San Francisco 49ers

Ian Williams still a mystery man as he heads into fourth season

Glenn Dorsey had never had surgery in his life. So before his procedure to repair a torn biceps tendon this month, he went to teammate Ian Williams for advice on what to expect.

After all, Williams is a recent expert on operating tables.

The 49ers nose tackle had four surgeries since suffering a broken fibula and torn ligaments in Week 2 in Seattle last season, including a spring-time complication involving the steel plate in his leg, which had to be removed and delayed his recovery.

Williams finally was cleared to practice this week when the 49ers removed him from the physically unable to perform list. But Williams said that’s merely a “paper hurdle.”

“You still have to get over that mental hurdle,” he said.

That process will occur over the next three weeks as Williams tries to return to the form that made him a starter to begin last season.

He seemed to get off to an excellent start Wednesday, lining up between veteran defensive ends Justin Smith and Ray McDonald on several plays during team drills and even taking part in a “live” tackling drill at the goal line.

That was a big step for someone who hasn’t practiced for more than 11 months.

“Running around and cutting and everything like that – that’s the easy part, you know?” Williams said before practice. “Anyone can do combine drills and things like that. But when you’re pushing against someone that’s 300, 350 pounds, that’s totally different than just running a 40 (yard dash). So I’m just excited to get back out there and see how it feels.”

Williams has been with the 49ers since they signed him as an undrafted free agent in 2011. But coaches really don’t know what they have in him yet.

Because last season’s Week 1 opponent, Green Bay, leans heavily on its passing game, the 49ers didn’t have much need for a nose tackle, so Williams played only 10 snaps. A week later, he figured to be on the field often against Seattle’s run-heavy offense.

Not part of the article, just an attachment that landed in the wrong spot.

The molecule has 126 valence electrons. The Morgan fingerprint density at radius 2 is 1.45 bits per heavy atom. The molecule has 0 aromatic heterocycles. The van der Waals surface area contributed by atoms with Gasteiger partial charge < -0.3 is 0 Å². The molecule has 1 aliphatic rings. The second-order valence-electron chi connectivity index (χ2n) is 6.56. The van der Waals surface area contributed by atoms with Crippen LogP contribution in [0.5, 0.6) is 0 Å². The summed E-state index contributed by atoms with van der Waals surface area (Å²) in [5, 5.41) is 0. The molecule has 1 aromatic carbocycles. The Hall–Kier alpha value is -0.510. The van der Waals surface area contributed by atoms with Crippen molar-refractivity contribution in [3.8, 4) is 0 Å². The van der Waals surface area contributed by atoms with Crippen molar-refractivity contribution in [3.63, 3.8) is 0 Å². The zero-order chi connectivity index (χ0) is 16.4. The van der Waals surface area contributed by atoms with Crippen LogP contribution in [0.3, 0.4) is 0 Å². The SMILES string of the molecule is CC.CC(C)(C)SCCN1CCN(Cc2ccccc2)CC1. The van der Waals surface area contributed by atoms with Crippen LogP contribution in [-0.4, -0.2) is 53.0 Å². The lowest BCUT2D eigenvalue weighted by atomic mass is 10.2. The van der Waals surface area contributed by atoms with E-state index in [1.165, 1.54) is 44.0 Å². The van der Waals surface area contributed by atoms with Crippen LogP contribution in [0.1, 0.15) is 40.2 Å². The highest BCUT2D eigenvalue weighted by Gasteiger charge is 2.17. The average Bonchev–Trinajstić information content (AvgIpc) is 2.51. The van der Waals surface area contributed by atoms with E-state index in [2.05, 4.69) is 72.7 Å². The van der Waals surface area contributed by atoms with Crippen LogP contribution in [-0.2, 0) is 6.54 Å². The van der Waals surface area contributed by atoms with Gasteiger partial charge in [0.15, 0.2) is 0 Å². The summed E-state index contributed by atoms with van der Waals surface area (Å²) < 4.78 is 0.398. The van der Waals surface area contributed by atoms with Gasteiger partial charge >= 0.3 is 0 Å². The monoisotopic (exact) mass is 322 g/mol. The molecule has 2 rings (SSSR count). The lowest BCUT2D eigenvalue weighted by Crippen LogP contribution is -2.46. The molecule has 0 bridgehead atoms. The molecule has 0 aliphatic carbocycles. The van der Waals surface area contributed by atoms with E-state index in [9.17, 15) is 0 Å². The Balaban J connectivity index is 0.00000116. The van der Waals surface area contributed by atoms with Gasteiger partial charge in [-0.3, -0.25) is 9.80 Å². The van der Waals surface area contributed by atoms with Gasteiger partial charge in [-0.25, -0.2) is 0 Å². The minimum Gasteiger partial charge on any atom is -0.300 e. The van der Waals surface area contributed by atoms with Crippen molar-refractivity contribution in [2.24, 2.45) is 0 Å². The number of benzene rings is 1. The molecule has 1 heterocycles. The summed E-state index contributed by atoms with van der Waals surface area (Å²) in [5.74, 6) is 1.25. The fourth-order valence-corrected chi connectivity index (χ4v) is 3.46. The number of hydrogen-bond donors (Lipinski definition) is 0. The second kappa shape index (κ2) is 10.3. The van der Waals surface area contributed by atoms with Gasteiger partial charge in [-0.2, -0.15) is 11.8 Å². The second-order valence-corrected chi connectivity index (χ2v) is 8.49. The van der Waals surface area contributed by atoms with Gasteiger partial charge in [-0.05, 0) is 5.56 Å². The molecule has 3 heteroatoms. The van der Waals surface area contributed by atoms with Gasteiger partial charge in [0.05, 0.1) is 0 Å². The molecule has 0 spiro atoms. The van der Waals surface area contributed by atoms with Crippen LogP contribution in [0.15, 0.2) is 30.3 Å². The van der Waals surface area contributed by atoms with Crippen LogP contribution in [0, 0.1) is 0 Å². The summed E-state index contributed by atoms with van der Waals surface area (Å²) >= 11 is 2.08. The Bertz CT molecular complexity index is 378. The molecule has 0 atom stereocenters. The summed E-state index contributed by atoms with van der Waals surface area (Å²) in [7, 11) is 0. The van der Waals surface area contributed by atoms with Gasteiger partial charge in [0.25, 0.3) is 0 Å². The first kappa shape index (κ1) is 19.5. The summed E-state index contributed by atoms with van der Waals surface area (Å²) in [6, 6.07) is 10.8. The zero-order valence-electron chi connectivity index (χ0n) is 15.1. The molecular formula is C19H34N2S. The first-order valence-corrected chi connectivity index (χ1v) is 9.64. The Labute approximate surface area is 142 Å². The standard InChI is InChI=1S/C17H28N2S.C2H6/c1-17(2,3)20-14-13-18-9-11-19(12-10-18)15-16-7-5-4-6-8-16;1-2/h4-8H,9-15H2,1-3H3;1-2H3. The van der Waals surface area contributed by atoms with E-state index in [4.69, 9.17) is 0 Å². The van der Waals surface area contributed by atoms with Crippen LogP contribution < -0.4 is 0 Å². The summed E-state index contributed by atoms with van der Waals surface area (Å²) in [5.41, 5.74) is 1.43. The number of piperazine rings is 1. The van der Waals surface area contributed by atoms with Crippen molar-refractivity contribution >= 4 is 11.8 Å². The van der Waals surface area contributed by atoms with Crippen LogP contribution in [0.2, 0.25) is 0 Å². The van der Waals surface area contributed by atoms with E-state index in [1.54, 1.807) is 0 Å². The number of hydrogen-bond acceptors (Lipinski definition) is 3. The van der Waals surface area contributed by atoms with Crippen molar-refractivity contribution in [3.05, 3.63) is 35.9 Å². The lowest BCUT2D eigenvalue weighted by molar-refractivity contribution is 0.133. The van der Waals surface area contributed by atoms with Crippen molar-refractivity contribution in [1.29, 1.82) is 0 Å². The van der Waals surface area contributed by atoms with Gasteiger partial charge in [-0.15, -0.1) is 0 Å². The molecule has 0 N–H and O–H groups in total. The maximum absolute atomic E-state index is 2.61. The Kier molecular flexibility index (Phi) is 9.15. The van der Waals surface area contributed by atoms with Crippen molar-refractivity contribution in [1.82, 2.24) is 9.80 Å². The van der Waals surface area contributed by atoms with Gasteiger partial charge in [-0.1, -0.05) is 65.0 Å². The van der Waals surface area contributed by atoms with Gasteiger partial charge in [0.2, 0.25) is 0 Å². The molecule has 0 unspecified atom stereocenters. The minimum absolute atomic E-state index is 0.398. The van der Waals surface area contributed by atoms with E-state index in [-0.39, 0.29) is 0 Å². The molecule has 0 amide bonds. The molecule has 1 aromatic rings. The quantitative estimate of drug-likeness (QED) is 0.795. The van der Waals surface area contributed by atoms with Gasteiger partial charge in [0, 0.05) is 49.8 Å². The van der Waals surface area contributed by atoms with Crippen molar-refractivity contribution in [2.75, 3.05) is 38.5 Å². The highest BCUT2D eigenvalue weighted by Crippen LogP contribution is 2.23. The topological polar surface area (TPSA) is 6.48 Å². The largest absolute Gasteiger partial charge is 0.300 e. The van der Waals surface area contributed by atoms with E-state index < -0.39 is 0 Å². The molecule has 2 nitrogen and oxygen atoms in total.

But he suffered the injury – when a Seahawks offensive lineman drove himself into the side of Williams’ leg – on his third snap.

The 49ers’ first three opponents this year use three or more receivers about 55 percent of the time, according to Pro Football Focus, which charts every NFL play. That means the 49ers likely will use a nose tackle roughly 45 percent of the time to start the season.

Defensive coordinator Vic Fangio said Williams’ game is built on speed and quickness, and he admitted that Williams is still a bit of a mystery when it comes to holding the middle of the 49ers’ defense.

“There’s not a lot of regular-season snaps,” Fangio said Wednesday. “But last training camp and preseason, he was playing well for us, and we’ll see how close he is back to that form.”

Last year, Dorsey replaced Williams and played well. Now, Williams is being asked to do the same after Dorsey suffered his biceps injury on Aug. 1.

The 49ers have yet to decide whether to place Dorsey on injured reserve with a designation to return, which would allow him to play again later in the season. If not, Dorsey will not play in 2014 and is scheduled to be a free agent in March.

“I'm not going to lie to you, there’s pressure,” Williams said of trying to return to pre-injury form before the Sept. 7 opener. “This is the NFL. There’s pressure every day. But this is what we do. They put us through workouts to break through those walls of pressure.”